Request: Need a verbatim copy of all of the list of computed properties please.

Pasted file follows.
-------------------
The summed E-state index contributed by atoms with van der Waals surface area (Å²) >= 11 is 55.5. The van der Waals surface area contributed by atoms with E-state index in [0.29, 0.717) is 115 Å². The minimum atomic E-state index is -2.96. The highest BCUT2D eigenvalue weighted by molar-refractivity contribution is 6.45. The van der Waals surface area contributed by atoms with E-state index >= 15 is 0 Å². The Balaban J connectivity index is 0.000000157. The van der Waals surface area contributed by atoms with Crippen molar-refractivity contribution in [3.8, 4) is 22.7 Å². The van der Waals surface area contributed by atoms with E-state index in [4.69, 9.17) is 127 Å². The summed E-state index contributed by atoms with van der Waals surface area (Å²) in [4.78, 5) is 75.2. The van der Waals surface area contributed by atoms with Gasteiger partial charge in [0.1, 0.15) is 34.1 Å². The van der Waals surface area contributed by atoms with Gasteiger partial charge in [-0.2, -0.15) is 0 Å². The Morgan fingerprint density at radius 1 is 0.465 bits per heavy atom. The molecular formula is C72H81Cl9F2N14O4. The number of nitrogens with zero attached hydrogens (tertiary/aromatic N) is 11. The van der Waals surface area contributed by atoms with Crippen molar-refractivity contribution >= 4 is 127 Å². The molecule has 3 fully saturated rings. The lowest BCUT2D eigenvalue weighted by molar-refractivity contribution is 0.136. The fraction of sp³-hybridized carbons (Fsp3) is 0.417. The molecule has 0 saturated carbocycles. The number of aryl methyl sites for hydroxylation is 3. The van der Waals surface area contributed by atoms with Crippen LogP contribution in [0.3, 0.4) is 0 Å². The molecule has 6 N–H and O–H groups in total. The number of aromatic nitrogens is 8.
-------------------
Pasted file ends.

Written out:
The summed E-state index contributed by atoms with van der Waals surface area (Å²) >= 11 is 55.5. The van der Waals surface area contributed by atoms with E-state index in [0.29, 0.717) is 115 Å². The minimum atomic E-state index is -2.96. The highest BCUT2D eigenvalue weighted by molar-refractivity contribution is 6.45. The van der Waals surface area contributed by atoms with E-state index >= 15 is 0 Å². The Balaban J connectivity index is 0.000000157. The van der Waals surface area contributed by atoms with Crippen molar-refractivity contribution in [3.8, 4) is 22.7 Å². The van der Waals surface area contributed by atoms with E-state index in [4.69, 9.17) is 127 Å². The summed E-state index contributed by atoms with van der Waals surface area (Å²) in [4.78, 5) is 75.2. The van der Waals surface area contributed by atoms with Gasteiger partial charge in [0.1, 0.15) is 34.1 Å². The van der Waals surface area contributed by atoms with Gasteiger partial charge in [-0.2, -0.15) is 0 Å². The Morgan fingerprint density at radius 1 is 0.465 bits per heavy atom. The molecular formula is C72H81Cl9F2N14O4. The number of nitrogens with zero attached hydrogens (tertiary/aromatic N) is 11. The van der Waals surface area contributed by atoms with Crippen molar-refractivity contribution >= 4 is 127 Å². The molecule has 3 fully saturated rings. The lowest BCUT2D eigenvalue weighted by molar-refractivity contribution is 0.136. The fraction of sp³-hybridized carbons (Fsp3) is 0.417. The molecule has 0 saturated carbocycles. The number of aryl methyl sites for hydroxylation is 3. The van der Waals surface area contributed by atoms with Crippen LogP contribution in [0.3, 0.4) is 0 Å². The molecule has 6 N–H and O–H groups in total. The number of aromatic nitrogens is 8.